From Consumer Products To Consumer Outcomes

E.J. Kenney

Faced with new competitive threats, the consumer products industry is undergoing a transformation. New entrants with no fixed assets or large-scale capital investments pose the most powerful threat. These companies compete on a different playing field. They employ speed and agility to take market share away from incumbents.

Likewise, companies with subscription-based business-to-consumer models are capturing market share. They emphasize consumer engagement, succeeding by delivering data-driven personalized experiences and outcomes. For many consumers, these outcomes have become far more relevant and valuable than the price and availability of physical products on a retail store shelf.

A new opportunity

Consumer products firms must learn to embrace the “consumer products to consumer outcomes” (r)evolution. As products alone become increasingly commoditized, the premium shifts to desired outcomes. Quality, price, value, and convenience are no longer the only differentiators. Experiences that give consumers joy, confidence, control, and protection—while less tangible—are now the drivers.

So what do consumers want? Personal, relevant, and simple experiences that make their lives easier. Commerce should be seamless, the technology invisible. In these experiences, privacy, security, and trust are assumed and assured. Consumers don’t want to be sold to or influenced: They want to be inspired, guided, and educated. Consumers will reward companies that deliver these outcomes.

Integrating an omnichannel marketplace

Many established companies are overwhelmed by these dramatic market shifts. To compete in a changing consumer landscape, they need to transform everything from consumer engagement to operations to product innovation. Put simply, they need to recreate and innovate to maintain—and, ideally, increase—market share.

Digital and direct-to-consumer models such as Dollar Shave Club—now part of Unilever – —have empowered consumer product companies to challenge old operating assumptions. What’s needed is an integrated approach to marketing and new consumer models. On the other end of the spectrum, powerhouses like Amazon and Walmart have already upended supply chain mechanisms, customer expectations, and platform creation.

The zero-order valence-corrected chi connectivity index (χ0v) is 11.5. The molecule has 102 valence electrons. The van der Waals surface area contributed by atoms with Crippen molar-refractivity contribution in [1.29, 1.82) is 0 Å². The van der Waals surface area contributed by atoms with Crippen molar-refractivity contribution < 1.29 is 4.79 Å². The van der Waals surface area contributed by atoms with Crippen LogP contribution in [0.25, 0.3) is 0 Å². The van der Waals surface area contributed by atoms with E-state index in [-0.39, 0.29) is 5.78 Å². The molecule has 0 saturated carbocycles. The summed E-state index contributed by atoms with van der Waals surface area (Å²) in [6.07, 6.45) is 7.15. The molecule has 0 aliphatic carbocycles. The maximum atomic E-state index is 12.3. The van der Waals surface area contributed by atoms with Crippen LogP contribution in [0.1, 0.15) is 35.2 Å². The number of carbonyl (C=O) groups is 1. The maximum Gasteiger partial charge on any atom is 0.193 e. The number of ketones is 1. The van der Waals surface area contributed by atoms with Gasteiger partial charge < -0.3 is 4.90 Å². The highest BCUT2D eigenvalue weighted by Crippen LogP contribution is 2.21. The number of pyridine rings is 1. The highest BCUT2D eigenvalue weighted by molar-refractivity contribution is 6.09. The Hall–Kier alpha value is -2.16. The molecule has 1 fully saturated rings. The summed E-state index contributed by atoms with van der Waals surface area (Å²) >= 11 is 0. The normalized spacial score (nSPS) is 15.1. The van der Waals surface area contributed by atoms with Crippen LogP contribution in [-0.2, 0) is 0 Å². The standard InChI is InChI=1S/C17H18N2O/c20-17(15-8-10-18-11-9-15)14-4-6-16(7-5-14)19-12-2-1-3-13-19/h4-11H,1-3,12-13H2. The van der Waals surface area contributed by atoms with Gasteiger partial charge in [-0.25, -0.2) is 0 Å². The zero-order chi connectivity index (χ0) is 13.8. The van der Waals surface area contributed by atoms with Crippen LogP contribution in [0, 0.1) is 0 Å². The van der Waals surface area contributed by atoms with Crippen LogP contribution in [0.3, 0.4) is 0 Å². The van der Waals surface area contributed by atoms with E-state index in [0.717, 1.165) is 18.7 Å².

In short, consumer products is now an omnichannel industry, with critical components including:

  • Physical retail
  • E-commerce
  • Emerging models, including in-app purchasing
  • Embedding interactive product information into media such as video
  • Direct purchase via social media

Making the moment

New entrants and reinvented incumbents are reimagining business models, business processes, and even work itself. The goal is to create new drivers for growth based on the ability to capitalize on opportunities in the span of key moments:

  • Consumer moments: Reaching consumers directly and immediately at the point of need. Companies achieve this with personalized engagement through digital venues, such as commerce-enabled social networks, smart homes, smart cars, and smart shelves.
  • Customer moments: Driving category growth, increasing sales velocity, and ensuring on-shelf availability. This is best accomplished via digitally-enabled collaboration between retailers and channel partners. The goal is to simplify and streamline commerce and act in real time with on-demand dynamics.
  • Market moments: Responding in moments of market disruption to capitalize on new opportunities. This involves mitigating risks with agile, flexible operations and business processes that can be coupled and decoupled as needed. The key is to identify new suppliers, suggest promotion opportunities, and automatically optimize forecasts or modify capacity plans to meet future demand.

How do companies capitalize on these moments? By developing innovative solutions that spell the difference between success and failure. Digital business is a new frontier of growth and development. Leading companies leverage new opportunities by delivering outcomes in moments of need. The goal is to be better, faster, and cheaper than before. That is how companies drive sustainable, profitable growth.

Learn how to innovate at scale by incorporating individual innovations back to the core business to drive tangible business value: Accelerating Digital Transformation in Consumer Products. Explore how to bring Industry 4.0 insights into your business today: Industry 4.0: What’s Next?

E.J. Kenney

About E.J. Kenney

E.J. Kenney is the Senior Vice President of Consumer Products Industry Business Unit at SAP. His responsibilities include managing industry business units, business planning and strategy, go to market and investment portfolio for Consumer Products and Wholesale distribution.